Black homeowner dragged out of house in boxers and handcuffs after false burglar alarm

A black man in North Carolina says he’s embarrassed about being handcuffed inside his home at gunpoint — and paraded to a police car while wearing only his boxers — after his home security system was mistakenly triggered, video shows.

Kazeem Oyeneyin, 31, said he was mortified and shaken by the actions of Raleigh cops on Aug. 17 after a friend who stayed over the party promoter’s home unknowingly set off a burglar alarm, prompting five police officers to respond, WTVD reports.

“This was one of the most humiliating experiences of my life,” Oyeneyin told the station, adding that the officer refused to believe he lived at the home.

Video shows Oyeneyin, who has a concealed-carry permit, then being repeatedly ordered by a responding cop to drop his gun and turn away from the officer as he approached his front door.

“Come on out here for me,” the officer said.

“What you mean, come on out?” Oyeneyin replied. “I got on my drawers!”

The officer, who is white, then handcuffed Oyeneyin as he tried to explain that he just got off the phone with an alarm company about the false alarm, but the cop wasn’t seemingly satisfied with that account, ordering the five-year homeowner to turn around and get on his knees, according to the video.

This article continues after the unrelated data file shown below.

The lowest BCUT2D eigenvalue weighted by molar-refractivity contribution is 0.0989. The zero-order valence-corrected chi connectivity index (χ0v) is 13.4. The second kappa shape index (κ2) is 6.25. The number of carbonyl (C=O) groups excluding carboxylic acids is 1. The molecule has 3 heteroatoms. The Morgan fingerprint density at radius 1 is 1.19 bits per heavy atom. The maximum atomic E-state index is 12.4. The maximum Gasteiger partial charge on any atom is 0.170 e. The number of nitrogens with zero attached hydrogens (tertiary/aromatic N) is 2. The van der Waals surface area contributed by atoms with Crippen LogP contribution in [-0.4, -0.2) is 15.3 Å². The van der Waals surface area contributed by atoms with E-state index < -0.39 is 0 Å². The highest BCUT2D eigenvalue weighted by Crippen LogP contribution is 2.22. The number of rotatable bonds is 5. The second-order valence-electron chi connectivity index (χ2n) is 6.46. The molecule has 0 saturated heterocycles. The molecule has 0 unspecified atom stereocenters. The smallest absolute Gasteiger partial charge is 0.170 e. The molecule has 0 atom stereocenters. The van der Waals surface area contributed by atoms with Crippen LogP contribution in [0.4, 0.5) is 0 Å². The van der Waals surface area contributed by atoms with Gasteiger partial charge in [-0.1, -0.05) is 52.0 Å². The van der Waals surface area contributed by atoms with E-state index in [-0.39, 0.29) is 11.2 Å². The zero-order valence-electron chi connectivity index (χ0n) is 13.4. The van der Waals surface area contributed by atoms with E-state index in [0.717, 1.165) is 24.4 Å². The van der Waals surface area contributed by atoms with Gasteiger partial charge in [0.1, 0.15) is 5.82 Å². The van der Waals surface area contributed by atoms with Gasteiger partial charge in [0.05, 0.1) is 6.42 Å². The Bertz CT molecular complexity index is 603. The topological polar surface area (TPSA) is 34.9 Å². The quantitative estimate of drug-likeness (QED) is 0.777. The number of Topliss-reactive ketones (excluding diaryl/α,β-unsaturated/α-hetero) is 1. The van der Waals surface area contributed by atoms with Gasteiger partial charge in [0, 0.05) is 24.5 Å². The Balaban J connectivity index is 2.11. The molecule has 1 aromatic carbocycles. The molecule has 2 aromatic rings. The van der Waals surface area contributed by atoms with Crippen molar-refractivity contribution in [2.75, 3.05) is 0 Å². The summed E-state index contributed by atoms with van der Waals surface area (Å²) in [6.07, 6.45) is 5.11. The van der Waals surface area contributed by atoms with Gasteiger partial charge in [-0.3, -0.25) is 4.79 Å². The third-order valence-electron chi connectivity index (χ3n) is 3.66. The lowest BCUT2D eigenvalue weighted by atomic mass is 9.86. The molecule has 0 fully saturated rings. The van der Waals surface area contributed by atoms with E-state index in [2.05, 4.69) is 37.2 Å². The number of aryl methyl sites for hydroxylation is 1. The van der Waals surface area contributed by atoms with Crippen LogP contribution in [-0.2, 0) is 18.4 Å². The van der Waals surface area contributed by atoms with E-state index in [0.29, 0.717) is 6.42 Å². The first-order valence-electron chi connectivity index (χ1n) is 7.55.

“I’m confused why he’s still talking,” Oyeneyin later recalled. “You just asked do I got ID, I told you yeah, ‘Let’s identify me, let’s get me out of here.’ I was like, ‘I need a supervisor, I definitely need a supervisor here because this ain’t right.’”

Four additional cops then showed up at Oyeneyin’s home before he was walked to a police car as his residence was searched, video shows.

“What have I done wrong?” he asked cops. “I haven’t done nothing wrong.”

Oyeneyin, better known as in the music industry as “Tim Boss,” said he believes his race had something to do with the heated encounter with cops that’s now under investigation.

“Being black could definitely be one of the issues that’s the problem,” he told WTVD. “I hope it’s not, but if that’s what it is, it just needs to be resolved.”

A message seeking comment from Raleigh police was not immediately returned early Monday, but a department spokesperson told WTVD that the response by cops was under review.

“We have attempted to contact the homeowner several times over the past few days to discuss this incident with him,” the statement read.

Oyeneyin, who was not charged with a crime, said his neighbors haven’t treated him the same since the incident.

“I mean, I felt like my character was defamed,” he told ABC News. “I went outside the other day, the neighbors wouldn’t even wave at me. They don’t know what’s going on. They think I’m a whole criminal over here.”

Days after the encounter, Oyeneyin said internal affairs cops showed up at his house with some additional questions, but he refused an invitation to a file a formal complaint at a police station.

“They’ve got me scared,” he told ABC News. “I ain’t going to lie to you. I don’t know how to trust them.”

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